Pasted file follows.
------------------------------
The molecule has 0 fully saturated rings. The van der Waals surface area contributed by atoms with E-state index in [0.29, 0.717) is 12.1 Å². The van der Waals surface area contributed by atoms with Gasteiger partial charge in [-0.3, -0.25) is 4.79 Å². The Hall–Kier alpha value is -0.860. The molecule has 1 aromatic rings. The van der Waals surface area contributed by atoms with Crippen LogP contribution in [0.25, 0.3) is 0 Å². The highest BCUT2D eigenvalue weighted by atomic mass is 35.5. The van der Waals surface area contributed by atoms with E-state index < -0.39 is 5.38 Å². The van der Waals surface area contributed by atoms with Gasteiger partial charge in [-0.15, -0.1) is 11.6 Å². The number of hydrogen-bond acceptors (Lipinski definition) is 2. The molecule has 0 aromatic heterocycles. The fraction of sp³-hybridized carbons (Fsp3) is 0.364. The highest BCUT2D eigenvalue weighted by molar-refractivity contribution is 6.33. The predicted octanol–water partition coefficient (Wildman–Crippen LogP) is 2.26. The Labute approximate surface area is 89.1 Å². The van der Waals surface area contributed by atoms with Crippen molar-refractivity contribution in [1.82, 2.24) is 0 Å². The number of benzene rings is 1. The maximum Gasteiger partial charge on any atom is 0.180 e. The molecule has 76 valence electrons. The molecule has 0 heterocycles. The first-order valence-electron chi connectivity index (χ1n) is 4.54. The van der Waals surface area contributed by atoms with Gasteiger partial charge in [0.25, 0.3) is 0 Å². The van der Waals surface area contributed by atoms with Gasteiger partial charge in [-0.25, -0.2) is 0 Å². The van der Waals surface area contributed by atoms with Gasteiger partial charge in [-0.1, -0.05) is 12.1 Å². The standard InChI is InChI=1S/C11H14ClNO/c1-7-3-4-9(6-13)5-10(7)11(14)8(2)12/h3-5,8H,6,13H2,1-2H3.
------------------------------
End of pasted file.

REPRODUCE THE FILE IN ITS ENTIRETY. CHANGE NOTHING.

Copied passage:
The molecule has 0 fully saturated rings. The van der Waals surface area contributed by atoms with E-state index in [0.29, 0.717) is 12.1 Å². The van der Waals surface area contributed by atoms with Gasteiger partial charge in [-0.3, -0.25) is 4.79 Å². The Hall–Kier alpha value is -0.860. The molecule has 1 aromatic rings. The van der Waals surface area contributed by atoms with Crippen LogP contribution in [0.25, 0.3) is 0 Å². The highest BCUT2D eigenvalue weighted by atomic mass is 35.5. The van der Waals surface area contributed by atoms with E-state index < -0.39 is 5.38 Å². The van der Waals surface area contributed by atoms with Gasteiger partial charge in [-0.15, -0.1) is 11.6 Å². The number of hydrogen-bond acceptors (Lipinski definition) is 2. The molecule has 0 aromatic heterocycles. The fraction of sp³-hybridized carbons (Fsp3) is 0.364. The highest BCUT2D eigenvalue weighted by molar-refractivity contribution is 6.33. The predicted octanol–water partition coefficient (Wildman–Crippen LogP) is 2.26. The Labute approximate surface area is 89.1 Å². The van der Waals surface area contributed by atoms with Crippen molar-refractivity contribution in [1.82, 2.24) is 0 Å². The number of benzene rings is 1. The maximum Gasteiger partial charge on any atom is 0.180 e. The molecule has 76 valence electrons. The molecule has 0 heterocycles. The first-order valence-electron chi connectivity index (χ1n) is 4.54. The van der Waals surface area contributed by atoms with Gasteiger partial charge in [0.25, 0.3) is 0 Å². The van der Waals surface area contributed by atoms with Gasteiger partial charge in [-0.25, -0.2) is 0 Å². The van der Waals surface area contributed by atoms with Gasteiger partial charge in [-0.1, -0.05) is 12.1 Å². The standard InChI is InChI=1S/C11H14ClNO/c1-7-3-4-9(6-13)5-10(7)11(14)8(2)12/h3-5,8H,6,13H2,1-2H3.